As insurers face growing criticism for giving consumers inaccurate information about their provider networks, some experts are asking whether it's really that hard to maintain an accurate provider directory.
The bad information has drawn lashes from California regulators and proposals for stricter oversight from the nation's insurance commissioners and the Obama administration. Good provider directories are critical as millions of Americans choose health plans on the Obamacare exchanges. Consumer advocates say shoppers must be able to examine their provider choices in cheaper narrow-network plans.
Insurers and consultants blame software problems, failure by providers to send updated information and the sheer difficulty of tracking thousands of doctors. There are “dozens of plans with dozens of different networks,” said Dan Schuyler, senior director of exchange technology at Leavitt Partners. “It's very difficult to keep these provider directories updated, certainly on a daily basis.”
A spokeswoman for America's Health Insurance Plans said that accurate directories are a “shared responsibility” and providers often “just aren't providing information in a timely manner.”
Josh Nelson, a vice president at Arches Health Plan in Salt Lake City, said the company's software differentiates doctors by tax ID number but doctors often use the same number across different practices. “There are a lot of cardiologists in the Salt Lake Valley,” Nelson said. “We don't want them all. But if we choose those few that operate in Park City, the system enters all the locations they practice in. It defeats the purpose of a narrow network.”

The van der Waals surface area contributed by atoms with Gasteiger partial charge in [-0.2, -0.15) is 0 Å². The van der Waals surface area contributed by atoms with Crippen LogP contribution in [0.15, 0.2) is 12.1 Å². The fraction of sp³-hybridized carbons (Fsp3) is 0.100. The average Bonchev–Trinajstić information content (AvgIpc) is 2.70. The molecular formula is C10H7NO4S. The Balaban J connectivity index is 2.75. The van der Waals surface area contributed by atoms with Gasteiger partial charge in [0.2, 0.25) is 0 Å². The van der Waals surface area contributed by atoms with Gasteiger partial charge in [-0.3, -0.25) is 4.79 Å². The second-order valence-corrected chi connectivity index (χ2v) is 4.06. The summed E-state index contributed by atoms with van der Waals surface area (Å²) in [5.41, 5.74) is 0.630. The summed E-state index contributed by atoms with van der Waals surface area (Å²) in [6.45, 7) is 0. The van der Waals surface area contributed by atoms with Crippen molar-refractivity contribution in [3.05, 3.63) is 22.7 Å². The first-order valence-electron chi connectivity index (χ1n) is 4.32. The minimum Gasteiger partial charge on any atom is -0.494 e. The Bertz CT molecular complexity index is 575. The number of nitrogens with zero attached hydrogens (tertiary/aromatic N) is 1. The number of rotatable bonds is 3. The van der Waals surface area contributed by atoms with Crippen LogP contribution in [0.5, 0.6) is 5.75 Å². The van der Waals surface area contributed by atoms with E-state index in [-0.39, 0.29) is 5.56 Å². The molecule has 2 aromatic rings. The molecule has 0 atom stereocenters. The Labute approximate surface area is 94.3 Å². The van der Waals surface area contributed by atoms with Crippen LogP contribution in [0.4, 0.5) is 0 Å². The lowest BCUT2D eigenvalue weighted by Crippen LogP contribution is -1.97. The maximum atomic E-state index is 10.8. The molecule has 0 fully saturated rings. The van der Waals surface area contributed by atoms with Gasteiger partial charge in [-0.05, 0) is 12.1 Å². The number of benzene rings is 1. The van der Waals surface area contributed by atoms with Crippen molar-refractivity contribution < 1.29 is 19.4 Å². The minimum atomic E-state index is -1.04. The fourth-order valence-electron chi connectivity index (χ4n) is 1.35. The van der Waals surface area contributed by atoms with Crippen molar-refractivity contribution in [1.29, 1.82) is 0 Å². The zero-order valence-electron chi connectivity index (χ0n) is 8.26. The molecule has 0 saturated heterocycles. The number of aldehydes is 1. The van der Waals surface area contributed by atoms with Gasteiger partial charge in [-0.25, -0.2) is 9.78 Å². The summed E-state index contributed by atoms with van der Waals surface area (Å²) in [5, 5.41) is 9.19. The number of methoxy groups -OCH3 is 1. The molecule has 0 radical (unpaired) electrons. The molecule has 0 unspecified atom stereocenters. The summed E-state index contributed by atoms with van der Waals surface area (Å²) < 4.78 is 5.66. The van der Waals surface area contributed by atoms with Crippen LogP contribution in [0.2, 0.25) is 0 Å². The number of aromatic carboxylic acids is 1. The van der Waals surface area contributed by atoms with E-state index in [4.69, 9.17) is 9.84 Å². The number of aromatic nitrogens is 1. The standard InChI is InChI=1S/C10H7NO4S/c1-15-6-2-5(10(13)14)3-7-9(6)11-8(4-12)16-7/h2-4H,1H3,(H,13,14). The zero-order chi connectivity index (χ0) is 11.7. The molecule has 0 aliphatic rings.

That has some experts scoffing. “These explanations are outrageous,” said veteran healthcare consultant Robert Laszewski. “Not having accurate consumer-level information about just who is in their provider network—particularly when they are using narrow networks—is inexcusable.”
The National Association of Insurance Commissioners recently revised its model law for states to require that plans update their provider directories at least monthly. HHS has proposed requiring insurers selling plans on the exchanges to indicate whether providers in their network are accepting new patients.
Lynn Quincy of Consumers Union said the exchanges themselves need to offer tools to enable consumers to readily compare provider networks when they are shopping for a plan. But Schuyler said such choice tools are tricky to set up because insurers have different ways of listing providers. HHS has proposed that plans post their provider directories in “machine-readable” files so that outside organizations can create comparison tools for consumers.